Arthur Allen, founder of the Lab of Ornithology, was himself a product of the University: A.B. (1907), Master’s (1908) and doctorate (1911). His doctoral thesis, “The Red-winged Blackbird: A Study in the Ecology of a Cattail Marsh,” instantly garnered the attention of the nation’s foremost ornithologists.
Allen’s penchant for understanding the environmental relationships and life histories of birds became the hallmark of his work. His keen insight into the lives of birds as organisms and their behavior inspired countless students who passed through his “Grad Lab,” which from the ’20s until the ’40s, was the premier site for training ornithologists.
Olin Sewell Pettingill Jr., a past director of the Lab of Ornithology and a student of “Doc,” as Allen was affectionately called, remembered him to be “imaginative, outgoing, and inspirational.” Doc always seemed to have time to give everyone his undivided attention, and he was calm to the point of being unflappable – always doling out encouragement and never stinging criticism. His students went on to teach and establish other graduate programs. They too often became pioneering ornithologists.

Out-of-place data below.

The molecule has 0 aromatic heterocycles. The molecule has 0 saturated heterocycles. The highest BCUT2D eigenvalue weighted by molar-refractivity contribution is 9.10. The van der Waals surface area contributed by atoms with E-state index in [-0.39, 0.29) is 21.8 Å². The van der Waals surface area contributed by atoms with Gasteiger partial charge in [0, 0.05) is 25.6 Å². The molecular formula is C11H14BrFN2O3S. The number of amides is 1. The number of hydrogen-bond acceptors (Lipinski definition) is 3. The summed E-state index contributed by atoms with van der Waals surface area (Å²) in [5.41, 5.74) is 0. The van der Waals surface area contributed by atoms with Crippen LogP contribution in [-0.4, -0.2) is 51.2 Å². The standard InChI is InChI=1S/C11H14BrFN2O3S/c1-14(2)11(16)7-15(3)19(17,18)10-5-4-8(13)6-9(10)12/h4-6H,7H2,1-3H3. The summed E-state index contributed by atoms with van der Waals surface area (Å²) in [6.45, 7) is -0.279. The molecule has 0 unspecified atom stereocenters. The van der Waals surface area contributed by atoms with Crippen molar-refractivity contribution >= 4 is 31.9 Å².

Allen also cultivated a commitment to the public, promoting understanding and interest in birds through lectures, articles (in National Geographic), photographs, motion picture and sound recordings. Allen was a skilled photographer, and his shot of the peregrine falcon against the background of Taughannock Falls remains iconic today.
His work in recording began when he observed a film crew capturing bird sounds, and found the crew’s equipment to be impractical and expensive. Even now, the Lab of Ornithology continues to supply Hollywood directors, such as Steven Spielberg, with sound recordings.
The utility of the images and recordings to the study of birds did not escape Doc, and he led his students on missions to record endangered and near-extinct birds. Allen and his wife, Elsa, who herself earned a doctorate from the University in 1929, first sighted a pair of Ivory-billed Woodpeckers in Florida in 1924 at a time when the species was already believed to be extinct. When Doc again sighted the “Lord God” bird – named for the utterance people made when they saw it – again in 1935 in Louisiana’s Singer Tract, he wrote “I have just enjoyed one of the greatest experiences of my life, for I have found that which they said could not be found.” The bird has not been seen since 1944, but ornithologists announced a rediscovery on the basis of sound recordings that match ones in the record.
The “Laboratory of Ornithology” was built and designated as a department in 1955, two years after Allen retired.
Original Author: Jing Jin